At its annual meeting Thursday, VisitPITTSBURGH highlighted some of the successes in tourism in the last couple of years.
The national group Tourism Economics releases data on the industry; 2012 numbers were recently released for Allegheny County.
“We had 11 million overnight stays in Allegheny County, travel related spending amounted to $5.5 billion, which was a 5 percent increase over the previous year, it employs 39,000 jobs in Allegheny County, which is 6 percent of our workforce and it accounts for $1.3 billion worth of wages,” said VisitPITTSBURGH President and CEO Craig Davis.
In 2013, 590 meetings and conventions were booked by VisitPITTSBURGH, compared to 576 booked in 2012. The booked meetings and conventions are for this and future years. Among them, the is National Association of Black Engineers. The group will hold its conference in Pittsburgh in 2018, after having held it here in 2012.
“It had been the second time that they had come to Pittsburgh to host their national convention,” said Allegheny County Executive Rich Fitzgerald. “They bring about 15,000 members with them when they come and they leave behind, at least last time, they left behind about $15 million in direct spending.”
Other upcoming conferences include the USA Gymnastics 2014 Congress & Trade Show and P & G Gymnastics Championships; The Steelworker’s 2015 Connect Marketplace and Connect Sports Marketplace; The Steelworkers’ 2015 USW Joint Safety and Health Conference; and Anthrocon’s 2016 conference. The furries, as they’re called, have become a Pittsburgh institution with their annual convention.
“This year, they’ll end up leaving $35 million in Pittsburgh at the end of this next year,” said Davis, “that is throughout the time they’ve been with us. They consistently come back into the city at a time when we need them, during July 4 week. They are a great partner of ours.”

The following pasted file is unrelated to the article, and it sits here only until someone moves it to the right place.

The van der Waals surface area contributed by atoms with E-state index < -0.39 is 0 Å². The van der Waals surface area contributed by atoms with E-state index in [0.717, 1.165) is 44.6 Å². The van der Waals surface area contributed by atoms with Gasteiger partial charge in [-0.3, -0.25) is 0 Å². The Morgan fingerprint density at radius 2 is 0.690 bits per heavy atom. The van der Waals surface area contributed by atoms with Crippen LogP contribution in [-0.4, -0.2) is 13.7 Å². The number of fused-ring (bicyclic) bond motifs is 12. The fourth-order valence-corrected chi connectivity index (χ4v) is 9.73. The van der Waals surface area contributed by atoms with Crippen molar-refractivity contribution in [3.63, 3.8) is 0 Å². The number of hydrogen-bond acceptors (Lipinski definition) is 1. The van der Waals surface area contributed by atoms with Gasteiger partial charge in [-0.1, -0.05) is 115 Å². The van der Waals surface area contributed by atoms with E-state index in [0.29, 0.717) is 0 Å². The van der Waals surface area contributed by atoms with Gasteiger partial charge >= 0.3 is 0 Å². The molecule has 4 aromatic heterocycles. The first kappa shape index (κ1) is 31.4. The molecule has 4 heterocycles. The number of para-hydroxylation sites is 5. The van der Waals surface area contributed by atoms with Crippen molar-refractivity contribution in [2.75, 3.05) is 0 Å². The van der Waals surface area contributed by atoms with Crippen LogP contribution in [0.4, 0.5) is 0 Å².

In addition to highlighting past successes, Davis unveiled a new logo for VisitPITTSBURGH, along with a new slogan: “Pittsburgh. Mighty. Beautiful.” Through branding research, Davis said it was determined that the city should not downplay its past, but embrace it while looking forward.
“Our rust belt impression that we want so badly to shed, actually is a good thing for us,” said Davis. “The focus groups told us time and time again that that blue collar impression is all-American and unpretentious, which is a good thing for us. It means we’re approachable and friendly.”
VisitPITTSBURGH and Mayor Bill Peduto said tourism is a strong industry in the region, and can also help boost the city’s future by drawing more people to have conventions and meetings or to move here.
“They come here with the expectation that we have these rusted old mills that are falling into the rivers and there’s no trees and it’s just this old Rust Belt city,” said Peduto. “Then they get here and are pleasantly surprised, then they spend a few days here and they fall in love with our city.”